The dishwasher machine in my kitchen doesn’t save time or effort. A full wash cycle takes at least 40 minutes, possibly a whole hour. I can wash a whole “dishwasher full” worth of dishes by hand in about 20 minutes. As far as the effort side of the equation … my dishwasher doesn’t in fact make the dishes much cleaner when done than when they went it (the machine is old, but I ain’t replacing it ’cause I don’t own it … came with the apartment just like the low quality stove, microwave, and fridge which all work poorly). Just to have any hope that dishes would come out of the machine clean means I’d have to “pre-wash” everything going into the machine in the first place, which results in (a) more water use and (b) more wasted time & effort. So instead, I use the dishwasher as a drying rack only (unpowered air dry, just leave the door open) for all my dishes which I wash by hand.

          • Coleoptera Girl says:

            Reasonable. I see where your opinion comes from now.
            On the other hand, a properly functioning dishwasher that does a good job will save time because you have no prewashing and you can do other things while the dishwasher runs. Furthermore, a dishwasher runs hotter than your sink full of water stays (or even starts off as).

          • RadarOReally has got the Post-Vacation Blues says:

            But to be fair, you can walk away in that 40 minute and do something else, right? It doesn’t use up 40 minutes of your time the way doing them by hand uses up 20 minutes of your time, right?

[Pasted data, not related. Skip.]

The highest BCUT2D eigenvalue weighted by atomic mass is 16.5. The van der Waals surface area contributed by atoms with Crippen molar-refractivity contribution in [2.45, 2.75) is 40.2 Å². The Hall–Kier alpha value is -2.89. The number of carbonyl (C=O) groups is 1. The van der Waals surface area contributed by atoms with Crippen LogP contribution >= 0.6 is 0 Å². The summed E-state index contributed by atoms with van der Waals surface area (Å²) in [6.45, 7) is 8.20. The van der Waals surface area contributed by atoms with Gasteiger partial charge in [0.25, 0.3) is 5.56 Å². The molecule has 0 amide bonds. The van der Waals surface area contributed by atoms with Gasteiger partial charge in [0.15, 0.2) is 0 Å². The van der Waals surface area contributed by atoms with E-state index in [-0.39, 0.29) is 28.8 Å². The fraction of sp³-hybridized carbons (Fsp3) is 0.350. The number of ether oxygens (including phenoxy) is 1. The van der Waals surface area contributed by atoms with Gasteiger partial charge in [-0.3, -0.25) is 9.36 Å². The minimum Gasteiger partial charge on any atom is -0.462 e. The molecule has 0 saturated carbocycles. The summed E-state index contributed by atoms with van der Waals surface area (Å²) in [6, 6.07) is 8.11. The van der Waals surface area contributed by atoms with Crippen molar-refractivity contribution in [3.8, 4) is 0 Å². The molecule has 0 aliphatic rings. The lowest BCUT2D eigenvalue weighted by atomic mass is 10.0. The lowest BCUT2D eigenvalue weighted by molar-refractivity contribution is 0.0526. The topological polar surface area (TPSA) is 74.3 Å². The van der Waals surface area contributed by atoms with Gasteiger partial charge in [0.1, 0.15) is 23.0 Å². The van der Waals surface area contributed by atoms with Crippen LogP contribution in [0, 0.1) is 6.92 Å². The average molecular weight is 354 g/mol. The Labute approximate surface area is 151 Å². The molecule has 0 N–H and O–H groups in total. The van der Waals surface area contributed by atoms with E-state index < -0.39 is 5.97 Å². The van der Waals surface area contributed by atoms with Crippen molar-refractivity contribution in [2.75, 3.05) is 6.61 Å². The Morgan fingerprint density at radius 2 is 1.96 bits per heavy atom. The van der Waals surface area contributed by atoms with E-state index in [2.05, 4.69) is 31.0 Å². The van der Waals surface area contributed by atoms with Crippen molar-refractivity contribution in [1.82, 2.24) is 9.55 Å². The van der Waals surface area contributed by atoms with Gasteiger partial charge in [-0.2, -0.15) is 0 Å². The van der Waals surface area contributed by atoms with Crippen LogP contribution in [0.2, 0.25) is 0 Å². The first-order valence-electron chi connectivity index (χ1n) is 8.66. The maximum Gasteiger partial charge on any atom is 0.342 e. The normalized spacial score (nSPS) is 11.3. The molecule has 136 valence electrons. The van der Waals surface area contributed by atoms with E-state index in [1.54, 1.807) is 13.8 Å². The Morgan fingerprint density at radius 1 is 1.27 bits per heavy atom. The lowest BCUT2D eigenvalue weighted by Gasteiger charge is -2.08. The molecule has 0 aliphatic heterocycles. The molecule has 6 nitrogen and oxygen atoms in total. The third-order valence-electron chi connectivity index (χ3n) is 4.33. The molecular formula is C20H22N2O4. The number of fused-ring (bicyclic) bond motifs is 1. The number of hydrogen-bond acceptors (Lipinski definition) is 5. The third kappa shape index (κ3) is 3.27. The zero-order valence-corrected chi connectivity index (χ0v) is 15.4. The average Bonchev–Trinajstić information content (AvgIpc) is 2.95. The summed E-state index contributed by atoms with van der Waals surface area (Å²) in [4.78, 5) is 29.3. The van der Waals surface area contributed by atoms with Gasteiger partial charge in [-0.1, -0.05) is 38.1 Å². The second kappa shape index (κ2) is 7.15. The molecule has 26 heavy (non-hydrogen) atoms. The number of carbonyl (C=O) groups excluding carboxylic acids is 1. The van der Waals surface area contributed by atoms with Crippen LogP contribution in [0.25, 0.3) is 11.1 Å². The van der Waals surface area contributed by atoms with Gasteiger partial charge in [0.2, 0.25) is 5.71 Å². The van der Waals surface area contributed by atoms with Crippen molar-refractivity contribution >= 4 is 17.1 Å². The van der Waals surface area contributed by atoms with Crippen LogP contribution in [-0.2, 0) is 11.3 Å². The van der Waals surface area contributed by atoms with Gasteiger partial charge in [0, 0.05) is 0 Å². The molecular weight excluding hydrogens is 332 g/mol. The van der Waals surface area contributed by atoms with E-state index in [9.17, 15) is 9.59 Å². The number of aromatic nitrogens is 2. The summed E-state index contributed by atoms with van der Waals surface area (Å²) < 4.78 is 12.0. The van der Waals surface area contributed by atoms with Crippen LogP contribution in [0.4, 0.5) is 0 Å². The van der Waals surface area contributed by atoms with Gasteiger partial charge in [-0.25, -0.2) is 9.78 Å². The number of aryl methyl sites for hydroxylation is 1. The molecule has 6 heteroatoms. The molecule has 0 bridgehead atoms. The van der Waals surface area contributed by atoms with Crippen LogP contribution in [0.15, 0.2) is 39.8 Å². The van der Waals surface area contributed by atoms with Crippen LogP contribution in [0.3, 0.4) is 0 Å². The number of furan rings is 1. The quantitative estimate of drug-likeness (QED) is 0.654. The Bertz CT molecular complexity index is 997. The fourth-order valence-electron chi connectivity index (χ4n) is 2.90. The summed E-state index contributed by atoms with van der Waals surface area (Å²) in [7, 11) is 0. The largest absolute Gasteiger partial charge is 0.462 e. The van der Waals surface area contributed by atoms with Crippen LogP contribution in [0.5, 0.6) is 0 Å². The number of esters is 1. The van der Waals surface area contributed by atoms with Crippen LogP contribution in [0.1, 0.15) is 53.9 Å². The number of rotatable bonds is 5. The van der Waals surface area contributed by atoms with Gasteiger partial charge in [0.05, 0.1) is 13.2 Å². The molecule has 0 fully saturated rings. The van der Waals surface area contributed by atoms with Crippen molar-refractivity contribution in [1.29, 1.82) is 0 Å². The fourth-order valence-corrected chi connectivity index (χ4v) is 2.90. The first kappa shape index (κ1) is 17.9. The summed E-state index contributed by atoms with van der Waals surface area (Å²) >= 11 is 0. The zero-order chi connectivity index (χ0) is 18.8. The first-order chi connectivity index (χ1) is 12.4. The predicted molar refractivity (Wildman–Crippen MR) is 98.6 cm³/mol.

• HoJu says:

          Why let facts get in the way of a good whiny rant?

  15. PragmaticGuy says:

    It seems like an awful waste of energy and water to cook food in a dishwasher. I can cook potatoes in a microwave and salmon in my toaster oven faster than in a dishwasher. Just doesn’t make sense.

  16. framitz says:

    Cooking in the dishwasher has probably been around longer than the author of the article.

  17. Pasketti says:

    Maybe if I’d cleaned the dishwasher out beforehand.

    What’s that you say? How can a dishwasher not be clean? It cleans dishes, surely it cleans itself as a side effect?

    When they took phosphates out of the detergent, our dishwasher stopped cleaning the dishes as well as it used to. A coating of slime and funk started appearing in nooks and crannies. It eventually got so thick that I had to partially disassemble the dishwasher to clean it out.

    I discovered that if I run it empty with some bleach and OxiClean it will clean it out really well, so I haven’t had to disassemble it again.

    I also picked up some TSP, and put a tablespoon or so into every load.

  18. RoguePisigit says:

    The closest I’ve come to this is thawing Toaster Strudel icing packets by putting them in my bra.

  19. Princess Beech loves a warm cup of treason every morning says:

    I got a better idea – toss both salmon and potatoes in the dishwasher, and add some barbecue sauce instead of the regular dishwashing soap. Voila! All-in-one instant dinner!

    Thank you very much.

  20. RenegadePlatypus says:

    I wash my kitties in the dishwasher. They love the bubbles.

  21. dangermike says:

    I do apologize. I really need a new mouse.